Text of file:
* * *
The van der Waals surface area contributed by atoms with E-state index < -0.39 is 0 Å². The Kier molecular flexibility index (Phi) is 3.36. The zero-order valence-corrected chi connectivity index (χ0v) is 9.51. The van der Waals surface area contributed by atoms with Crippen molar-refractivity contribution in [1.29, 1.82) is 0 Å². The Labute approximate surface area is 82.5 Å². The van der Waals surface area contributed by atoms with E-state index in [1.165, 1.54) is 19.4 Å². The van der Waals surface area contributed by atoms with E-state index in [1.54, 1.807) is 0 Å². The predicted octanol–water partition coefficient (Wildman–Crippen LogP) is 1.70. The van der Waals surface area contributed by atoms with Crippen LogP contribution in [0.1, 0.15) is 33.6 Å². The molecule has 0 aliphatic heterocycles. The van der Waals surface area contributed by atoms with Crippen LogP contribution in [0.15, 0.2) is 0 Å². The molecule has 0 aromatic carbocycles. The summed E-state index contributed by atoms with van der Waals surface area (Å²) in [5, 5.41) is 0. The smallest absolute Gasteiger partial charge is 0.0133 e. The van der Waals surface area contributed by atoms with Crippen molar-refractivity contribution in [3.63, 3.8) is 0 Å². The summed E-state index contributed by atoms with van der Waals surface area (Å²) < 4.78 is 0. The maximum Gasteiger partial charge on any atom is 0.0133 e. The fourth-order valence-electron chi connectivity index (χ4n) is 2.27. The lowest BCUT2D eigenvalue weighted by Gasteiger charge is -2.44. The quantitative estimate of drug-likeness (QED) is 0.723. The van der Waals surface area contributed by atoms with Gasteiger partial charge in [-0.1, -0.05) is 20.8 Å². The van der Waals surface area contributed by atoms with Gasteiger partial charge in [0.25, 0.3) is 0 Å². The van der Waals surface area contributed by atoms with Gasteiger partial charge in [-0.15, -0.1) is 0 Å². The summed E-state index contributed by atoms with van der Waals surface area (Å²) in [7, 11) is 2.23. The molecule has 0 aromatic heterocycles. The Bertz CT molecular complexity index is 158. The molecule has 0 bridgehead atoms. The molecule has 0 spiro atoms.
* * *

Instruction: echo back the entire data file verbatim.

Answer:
The van der Waals surface area contributed by atoms with E-state index < -0.39 is 0 Å². The Kier molecular flexibility index (Phi) is 3.36. The zero-order valence-corrected chi connectivity index (χ0v) is 9.51. The van der Waals surface area contributed by atoms with Crippen molar-refractivity contribution in [1.29, 1.82) is 0 Å². The Labute approximate surface area is 82.5 Å². The van der Waals surface area contributed by atoms with E-state index in [1.165, 1.54) is 19.4 Å². The van der Waals surface area contributed by atoms with E-state index in [1.54, 1.807) is 0 Å². The predicted octanol–water partition coefficient (Wildman–Crippen LogP) is 1.70. The van der Waals surface area contributed by atoms with Crippen LogP contribution in [0.1, 0.15) is 33.6 Å². The molecule has 0 aliphatic heterocycles. The van der Waals surface area contributed by atoms with Crippen LogP contribution in [0.15, 0.2) is 0 Å². The molecule has 0 aromatic carbocycles. The summed E-state index contributed by atoms with van der Waals surface area (Å²) in [5, 5.41) is 0. The smallest absolute Gasteiger partial charge is 0.0133 e. The van der Waals surface area contributed by atoms with Crippen molar-refractivity contribution in [3.63, 3.8) is 0 Å². The summed E-state index contributed by atoms with van der Waals surface area (Å²) < 4.78 is 0. The maximum Gasteiger partial charge on any atom is 0.0133 e. The fourth-order valence-electron chi connectivity index (χ4n) is 2.27. The lowest BCUT2D eigenvalue weighted by Gasteiger charge is -2.44. The quantitative estimate of drug-likeness (QED) is 0.723. The van der Waals surface area contributed by atoms with Gasteiger partial charge in [-0.1, -0.05) is 20.8 Å². The van der Waals surface area contributed by atoms with Gasteiger partial charge in [0.25, 0.3) is 0 Å². The van der Waals surface area contributed by atoms with Gasteiger partial charge in [-0.15, -0.1) is 0 Å². The summed E-state index contributed by atoms with van der Waals surface area (Å²) in [7, 11) is 2.23. The molecule has 0 aromatic heterocycles. The Bertz CT molecular complexity index is 158. The molecule has 0 bridgehead atoms. The molecule has 0 spiro atoms.